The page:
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T.Venkat Narayana Rao*1, V. Tejaswini*2 ,K..Preethi*3
  1. Professor, Department of Computer Science and Engineering Hyderabad Institute of Technology and Management [HITAM], Hyderabad, A.P, India.
  2. Student, B.Tech Third Year, Department of Information Technology Hyderabad Institute of Technology and Management [HITAM], Hyderabad, A.P,
  3. Associate Professor, Department of Computer Science and Engineering Hyderabad Institute of Technology and Management [HITAM], Hyderabad, A.P, India
Corresponding Author: T.Venkat Narayana Rao, E-mail: [email protected]
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Researchers have devised multiple solutions to cross-site scripting, but vulnerabilities persists in many Web applications due to developer‟s lack of expertise in the problem identification and their unfamiliarity with the current mechanisms. As proclaimed by the experts, cross-site scripting is among the serious and widespread threats in Web applications these days more than buffer overflows. Recent study shows XSS has ranked first in the MITRE Common Weakness Enumeration (CWE)/SANS Institute list of Top 25 Most Dangerous Software Errors and second in the Open Web Application Security Project (OWASP). However, vulnerabilities continue to exist in many Web applications due to developers‟ lack of understanding of the problem and their unfamiliarity with current guarding strengths and limitations. Existing techniques for defending against XSS exploits suffer from various weaknesses: inherent limitations, incomplete implementations, complex frameworks, runtime overhead, and intensive manual-work requirements. Security researchers can address these weaknesses from two different perspectives. They need to look beyond current techniques by incorporating more effective input validation and sanitization features. In time, development tools will incorporate security frameworks such as ESAPI that implement state-of-the-art technology. This paper focus on program verification perspective, how researchers must integrate program analysis, pattern recognition, concolic testing, data mining, and AI algorithms to solve different software engineering problems and to enhance the effectiveness of vulnerability detection. Focus on such issues would improve the precision of current methods by acquiring attack code patterns from outside experts as soon as they become available.


XSS, vulnerability, Injection, overhead, markup.


Cross-site scripting (XSS) is a type of computer insecurity vulnerability typically found in Web applications, such as web browsers which breach the security that enables attackers to infuse client-side script into Web pages viewed by other users [1]. A cross-site scripting vulnerability may be used by attackers to bypass access controls such as the same origin policy. Several major websites including Face book, Twitter, MySpace, eBay, Google, and McAfee have been the targets of XSS exploits. XSS is the result of limitations inherent in many Web applications‟ security mechanisms i.e. the lack or insufficient refinement of user inputs. XSS flaws exist in Web applications written in various programming languages such as PHP, Java, and .NET where application WebPages reference unrestricted user inputs. Attackers inject malicious code via these inputs, thereby causing unintended script executions through clients‟ browsers.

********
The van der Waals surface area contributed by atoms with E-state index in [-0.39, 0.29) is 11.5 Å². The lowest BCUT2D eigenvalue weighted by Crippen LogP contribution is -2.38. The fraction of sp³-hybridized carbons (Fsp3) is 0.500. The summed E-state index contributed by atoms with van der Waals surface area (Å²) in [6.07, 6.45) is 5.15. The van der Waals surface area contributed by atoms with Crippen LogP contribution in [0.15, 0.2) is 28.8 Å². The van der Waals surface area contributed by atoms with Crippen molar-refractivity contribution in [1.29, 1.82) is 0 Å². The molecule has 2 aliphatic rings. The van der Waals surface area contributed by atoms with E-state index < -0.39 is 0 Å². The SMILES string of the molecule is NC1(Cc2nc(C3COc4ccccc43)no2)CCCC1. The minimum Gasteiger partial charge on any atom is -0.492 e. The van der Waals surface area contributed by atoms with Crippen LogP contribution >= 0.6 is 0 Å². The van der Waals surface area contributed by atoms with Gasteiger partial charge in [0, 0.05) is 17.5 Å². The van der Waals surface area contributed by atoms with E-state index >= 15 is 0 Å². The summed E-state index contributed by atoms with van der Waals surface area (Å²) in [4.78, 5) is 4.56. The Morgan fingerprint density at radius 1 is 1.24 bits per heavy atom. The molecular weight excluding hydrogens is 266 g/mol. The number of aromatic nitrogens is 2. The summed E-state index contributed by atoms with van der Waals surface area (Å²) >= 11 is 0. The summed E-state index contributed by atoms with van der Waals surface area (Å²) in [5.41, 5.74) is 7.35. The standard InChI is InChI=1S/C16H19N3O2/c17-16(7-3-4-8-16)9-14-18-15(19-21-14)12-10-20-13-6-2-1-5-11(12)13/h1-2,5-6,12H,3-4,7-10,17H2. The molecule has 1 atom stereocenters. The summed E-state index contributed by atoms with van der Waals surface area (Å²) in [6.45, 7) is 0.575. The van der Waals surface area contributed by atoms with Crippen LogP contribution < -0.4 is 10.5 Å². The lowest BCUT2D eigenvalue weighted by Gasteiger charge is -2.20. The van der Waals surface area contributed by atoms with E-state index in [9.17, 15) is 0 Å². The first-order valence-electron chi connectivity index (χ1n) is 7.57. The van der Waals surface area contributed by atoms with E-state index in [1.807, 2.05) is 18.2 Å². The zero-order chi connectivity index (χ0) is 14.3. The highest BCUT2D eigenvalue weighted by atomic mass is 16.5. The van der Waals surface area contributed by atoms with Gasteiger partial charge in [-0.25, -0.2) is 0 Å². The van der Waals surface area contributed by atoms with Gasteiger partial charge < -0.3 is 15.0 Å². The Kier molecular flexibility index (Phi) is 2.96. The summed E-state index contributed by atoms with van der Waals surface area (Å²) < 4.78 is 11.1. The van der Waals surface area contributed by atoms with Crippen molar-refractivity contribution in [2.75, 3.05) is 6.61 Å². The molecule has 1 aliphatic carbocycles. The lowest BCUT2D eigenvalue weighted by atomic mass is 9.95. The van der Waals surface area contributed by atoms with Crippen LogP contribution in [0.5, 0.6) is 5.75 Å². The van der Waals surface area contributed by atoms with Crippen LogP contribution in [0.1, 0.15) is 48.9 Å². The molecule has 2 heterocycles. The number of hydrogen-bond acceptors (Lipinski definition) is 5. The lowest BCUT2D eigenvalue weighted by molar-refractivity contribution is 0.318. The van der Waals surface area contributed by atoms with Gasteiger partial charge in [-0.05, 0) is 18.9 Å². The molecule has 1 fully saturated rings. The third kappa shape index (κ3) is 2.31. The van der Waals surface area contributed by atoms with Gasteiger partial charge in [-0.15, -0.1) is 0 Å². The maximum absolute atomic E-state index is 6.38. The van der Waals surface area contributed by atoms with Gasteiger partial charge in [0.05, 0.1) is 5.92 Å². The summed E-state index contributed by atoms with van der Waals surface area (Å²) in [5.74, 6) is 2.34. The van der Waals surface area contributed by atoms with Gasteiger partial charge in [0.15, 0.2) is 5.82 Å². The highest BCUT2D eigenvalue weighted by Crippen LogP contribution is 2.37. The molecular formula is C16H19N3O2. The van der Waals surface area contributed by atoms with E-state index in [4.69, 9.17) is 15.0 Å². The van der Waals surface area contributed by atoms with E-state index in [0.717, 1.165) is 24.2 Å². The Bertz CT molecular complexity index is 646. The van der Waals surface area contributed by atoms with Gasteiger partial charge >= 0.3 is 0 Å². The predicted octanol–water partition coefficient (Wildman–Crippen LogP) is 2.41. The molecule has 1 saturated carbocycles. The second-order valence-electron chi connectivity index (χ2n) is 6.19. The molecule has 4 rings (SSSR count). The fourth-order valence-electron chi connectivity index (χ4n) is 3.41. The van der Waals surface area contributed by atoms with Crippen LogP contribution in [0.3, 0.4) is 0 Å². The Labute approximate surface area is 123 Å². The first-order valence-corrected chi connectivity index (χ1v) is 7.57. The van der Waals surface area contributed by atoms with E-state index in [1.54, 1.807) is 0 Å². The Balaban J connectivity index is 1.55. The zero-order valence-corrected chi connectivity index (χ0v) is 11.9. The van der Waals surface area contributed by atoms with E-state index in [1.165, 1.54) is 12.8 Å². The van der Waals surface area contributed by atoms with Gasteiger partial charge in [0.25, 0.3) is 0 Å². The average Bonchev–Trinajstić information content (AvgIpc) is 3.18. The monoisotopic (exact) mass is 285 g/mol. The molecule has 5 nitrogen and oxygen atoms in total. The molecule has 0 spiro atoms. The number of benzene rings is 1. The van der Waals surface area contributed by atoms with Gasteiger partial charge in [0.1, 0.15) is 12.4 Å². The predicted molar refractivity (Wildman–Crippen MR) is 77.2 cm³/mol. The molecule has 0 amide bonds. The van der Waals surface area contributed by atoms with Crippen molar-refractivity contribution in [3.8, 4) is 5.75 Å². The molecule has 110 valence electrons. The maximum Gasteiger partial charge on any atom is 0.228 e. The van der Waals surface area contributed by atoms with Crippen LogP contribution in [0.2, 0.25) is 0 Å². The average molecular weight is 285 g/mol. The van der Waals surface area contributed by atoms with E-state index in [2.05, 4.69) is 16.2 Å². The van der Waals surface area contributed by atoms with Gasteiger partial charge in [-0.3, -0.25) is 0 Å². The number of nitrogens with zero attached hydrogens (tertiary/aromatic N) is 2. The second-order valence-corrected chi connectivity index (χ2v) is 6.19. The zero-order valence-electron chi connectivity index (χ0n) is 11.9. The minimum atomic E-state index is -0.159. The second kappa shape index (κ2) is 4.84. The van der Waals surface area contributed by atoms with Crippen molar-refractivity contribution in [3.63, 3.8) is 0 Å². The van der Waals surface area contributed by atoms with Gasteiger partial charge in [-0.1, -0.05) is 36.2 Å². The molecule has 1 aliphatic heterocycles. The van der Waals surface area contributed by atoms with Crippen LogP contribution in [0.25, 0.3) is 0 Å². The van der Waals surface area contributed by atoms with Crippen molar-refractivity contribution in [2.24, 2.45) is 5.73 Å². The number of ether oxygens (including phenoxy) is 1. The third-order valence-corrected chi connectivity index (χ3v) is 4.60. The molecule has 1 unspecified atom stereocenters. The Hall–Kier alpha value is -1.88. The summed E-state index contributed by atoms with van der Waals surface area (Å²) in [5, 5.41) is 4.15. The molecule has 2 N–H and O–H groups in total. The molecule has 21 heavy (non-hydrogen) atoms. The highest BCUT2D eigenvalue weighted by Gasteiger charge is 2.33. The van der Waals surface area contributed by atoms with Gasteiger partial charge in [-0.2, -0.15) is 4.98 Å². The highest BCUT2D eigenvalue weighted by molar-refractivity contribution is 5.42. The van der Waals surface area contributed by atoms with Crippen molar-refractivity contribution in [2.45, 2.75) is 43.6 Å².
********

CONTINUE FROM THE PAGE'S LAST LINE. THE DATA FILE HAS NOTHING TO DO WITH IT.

Researchers have proposed multiple XSS solutions ranging from simple static analysis to complex runtime protection mechanisms. Cross-site scripting carried out on websites accounted for roughly 80.5% of all security vulnerabilities recorded by Symantec as of 2007. Their effect may range from a petty trouble to a significant overhead of security risk, depending on the value of the data handled by the vulnerable site and the nature of any security mitigation implemented by the site's owner. From a development perspective, researchers need to craft simpler, better, and more flexible security alternatives. Cross-site scripting flaws are web-application vulnerabilities which allow attackers to bypass client-side security mechanisms normally imposed on web content by modern web browsers.
By finding ways of injecting malicious scripts into web pages, an attacker can gain elevated access-privileges to sensitive page content, session cookies, and a variety of other information maintained by the browser on behalf for user. Cross-site scripting attacks are therefore a unique case of code injection [2]. The expression "cross-site scripting" originally referred to the act of inducing the attacked, third-party web application from an distinct attack site, in a manner that executes a section of JavaScript programmed by the attacker in the security framework of the targeted domain. The definition gradually expanded to encompass other modes of code injection, including persistent and non-JavaScript vectors (including Java, ActiveX, VBScript, Flash, or even pure HTML, and SQL Queries), causing some uncertainty to newcomers to the field of information security [3]. XSS vulnerabilities have been reported and exploited since the 1990s. Well-known sites affected in the history include the social-networking sites Twitter, Face book, MySpace, and Orkut. In recent years, cross-site scripting flaws surpassed buffer overflows to become the most common publicly-reported security vulnerability, with some researchers in 2007 viewing as many as 68% of websites as likely open to XSS attacks.